By Miriam Raftery
October 17, 2017 (San Diego’s East County) – Governor Jerry Brown has vetoed Senate Bill 649, a bill by State Senator Ben Hueso, a San Diego Democrat whose district includes large portions of rural East County. The bill would have allowed wireless technology companies to install 5G mini and micro cell sites on any government-owned property without county or city oversight.
New 5G technology provides faster connectivity from smaller units than traditional cell towers. Advocates had argued that these are needed to advance other technologies such as driverless cars, but the units have short ranges, so many more would need to be installed. Mini cell sites can be placed on any city- or county-owned post, including a telephone pole, street light, or traffic light. Micro cell sites can be hung from a telephone wire. The units are the size of an appliance, but could be clustered into installations as large as a refrigerator for micro cell sites or a small dumpster size for mini cell sites.
The measure was opposed by at least 110 cities including the city of San Diego and some rural planning groups in Hueso’s district. It was also opposed by the League of California Cities, which states on its website, “This proposal unnecessarily and unconstitutionally strips local authority over public property and shuts out public input and local discretion by eliminating consideration of the aesthetic and environmental impacts of `small cells.’”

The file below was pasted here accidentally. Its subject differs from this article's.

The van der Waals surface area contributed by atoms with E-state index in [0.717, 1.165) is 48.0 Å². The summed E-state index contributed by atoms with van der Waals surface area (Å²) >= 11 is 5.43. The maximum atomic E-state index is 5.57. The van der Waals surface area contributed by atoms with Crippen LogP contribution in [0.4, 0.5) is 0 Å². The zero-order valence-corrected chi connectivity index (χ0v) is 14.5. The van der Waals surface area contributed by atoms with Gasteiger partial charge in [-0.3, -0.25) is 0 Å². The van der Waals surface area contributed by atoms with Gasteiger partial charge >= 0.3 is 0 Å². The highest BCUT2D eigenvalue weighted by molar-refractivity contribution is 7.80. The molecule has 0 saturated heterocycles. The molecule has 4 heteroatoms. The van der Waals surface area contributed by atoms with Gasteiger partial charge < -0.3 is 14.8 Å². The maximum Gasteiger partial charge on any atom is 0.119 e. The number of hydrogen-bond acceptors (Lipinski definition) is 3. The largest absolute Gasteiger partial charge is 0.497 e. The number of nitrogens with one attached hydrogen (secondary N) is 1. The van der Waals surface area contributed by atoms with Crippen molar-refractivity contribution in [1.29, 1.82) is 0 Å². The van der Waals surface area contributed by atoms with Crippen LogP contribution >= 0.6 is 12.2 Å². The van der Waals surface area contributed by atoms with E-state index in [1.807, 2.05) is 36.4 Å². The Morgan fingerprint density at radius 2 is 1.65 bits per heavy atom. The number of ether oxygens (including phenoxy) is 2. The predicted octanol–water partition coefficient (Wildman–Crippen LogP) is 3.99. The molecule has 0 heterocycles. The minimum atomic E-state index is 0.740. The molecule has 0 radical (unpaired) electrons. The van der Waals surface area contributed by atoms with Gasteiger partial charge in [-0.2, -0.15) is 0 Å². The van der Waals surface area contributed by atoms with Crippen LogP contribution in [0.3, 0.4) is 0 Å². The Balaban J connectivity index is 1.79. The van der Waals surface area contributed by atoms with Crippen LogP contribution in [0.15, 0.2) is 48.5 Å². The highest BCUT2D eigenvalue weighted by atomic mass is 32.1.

In Jamul, an area with only spotty cell phone reception, some residents and at least one community planner welcomed the improved service the bill would have brought. But the Jamul-Dulzura Planning Group majority voted to oppose it due to concerns about aesthetics and loss of local control.
Others had raised concerns about potential health effects from electromagnetic frequencies, or EMFs, including Donna Tisdale, chair of the Boulevard Community Planning Group. After learning of the veto, she told ECM, “SB649 would have impacted more urban and suburban communities due to the need for publicly owned light poles and right of ways that would have been used for small cellular facilities and equipment.
However, our Boulevard Planning Group did vote to oppose SB649 due the loss of local control and public input over those installations.”
In his veto message of the small cell wireless measure, Governor Brown wrote, “There is something of real value in having a process that results in extending this innovative technology rapidly and efficiently. Nevertheless, I believe that the interest which localities have in managing rights of way requires a more balanced solution than the one achieved in this bill.”